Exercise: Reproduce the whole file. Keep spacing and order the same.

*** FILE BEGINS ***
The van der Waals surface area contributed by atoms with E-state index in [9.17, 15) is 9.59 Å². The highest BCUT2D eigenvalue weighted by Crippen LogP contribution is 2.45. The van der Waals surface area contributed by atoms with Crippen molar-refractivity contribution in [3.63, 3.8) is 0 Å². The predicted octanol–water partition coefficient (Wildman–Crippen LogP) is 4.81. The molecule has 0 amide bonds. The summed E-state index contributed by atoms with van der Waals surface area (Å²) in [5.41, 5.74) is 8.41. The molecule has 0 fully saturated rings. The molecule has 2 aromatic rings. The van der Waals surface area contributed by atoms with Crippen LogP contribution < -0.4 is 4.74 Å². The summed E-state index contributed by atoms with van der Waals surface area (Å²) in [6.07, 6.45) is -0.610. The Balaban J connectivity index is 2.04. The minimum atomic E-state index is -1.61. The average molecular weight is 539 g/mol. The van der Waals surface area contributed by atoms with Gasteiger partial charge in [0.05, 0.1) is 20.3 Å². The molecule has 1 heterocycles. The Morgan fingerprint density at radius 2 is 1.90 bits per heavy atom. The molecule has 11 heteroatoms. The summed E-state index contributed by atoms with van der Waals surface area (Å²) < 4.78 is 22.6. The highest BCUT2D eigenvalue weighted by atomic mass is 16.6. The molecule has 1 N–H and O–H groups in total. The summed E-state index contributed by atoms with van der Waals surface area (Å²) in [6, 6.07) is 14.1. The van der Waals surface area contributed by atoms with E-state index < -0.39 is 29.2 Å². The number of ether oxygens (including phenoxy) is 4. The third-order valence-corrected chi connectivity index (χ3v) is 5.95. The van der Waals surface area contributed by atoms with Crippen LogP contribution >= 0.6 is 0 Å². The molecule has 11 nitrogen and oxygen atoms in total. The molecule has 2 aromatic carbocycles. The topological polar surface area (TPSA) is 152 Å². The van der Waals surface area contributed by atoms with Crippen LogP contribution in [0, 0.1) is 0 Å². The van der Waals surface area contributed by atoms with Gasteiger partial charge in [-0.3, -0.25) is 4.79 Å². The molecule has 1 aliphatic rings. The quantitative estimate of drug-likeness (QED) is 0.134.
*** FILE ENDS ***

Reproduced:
The van der Waals surface area contributed by atoms with E-state index in [9.17, 15) is 9.59 Å². The highest BCUT2D eigenvalue weighted by Crippen LogP contribution is 2.45. The van der Waals surface area contributed by atoms with Crippen molar-refractivity contribution in [3.63, 3.8) is 0 Å². The predicted octanol–water partition coefficient (Wildman–Crippen LogP) is 4.81. The molecule has 0 amide bonds. The summed E-state index contributed by atoms with van der Waals surface area (Å²) in [5.41, 5.74) is 8.41. The molecule has 0 fully saturated rings. The molecule has 2 aromatic rings. The van der Waals surface area contributed by atoms with Crippen LogP contribution < -0.4 is 4.74 Å². The summed E-state index contributed by atoms with van der Waals surface area (Å²) in [6.07, 6.45) is -0.610. The Balaban J connectivity index is 2.04. The minimum atomic E-state index is -1.61. The average molecular weight is 539 g/mol. The van der Waals surface area contributed by atoms with Gasteiger partial charge in [0.05, 0.1) is 20.3 Å². The molecule has 1 heterocycles. The Morgan fingerprint density at radius 2 is 1.90 bits per heavy atom. The molecule has 11 heteroatoms. The summed E-state index contributed by atoms with van der Waals surface area (Å²) < 4.78 is 22.6. The highest BCUT2D eigenvalue weighted by atomic mass is 16.6. The molecule has 1 N–H and O–H groups in total. The summed E-state index contributed by atoms with van der Waals surface area (Å²) in [6, 6.07) is 14.1. The van der Waals surface area contributed by atoms with E-state index < -0.39 is 29.2 Å². The number of ether oxygens (including phenoxy) is 4. The third-order valence-corrected chi connectivity index (χ3v) is 5.95. The van der Waals surface area contributed by atoms with Crippen LogP contribution >= 0.6 is 0 Å². The molecule has 11 nitrogen and oxygen atoms in total. The molecule has 2 aromatic carbocycles. The topological polar surface area (TPSA) is 152 Å². The van der Waals surface area contributed by atoms with Crippen LogP contribution in [0, 0.1) is 0 Å². The van der Waals surface area contributed by atoms with Gasteiger partial charge in [-0.3, -0.25) is 4.79 Å². The molecule has 1 aliphatic rings. The quantitative estimate of drug-likeness (QED) is 0.134.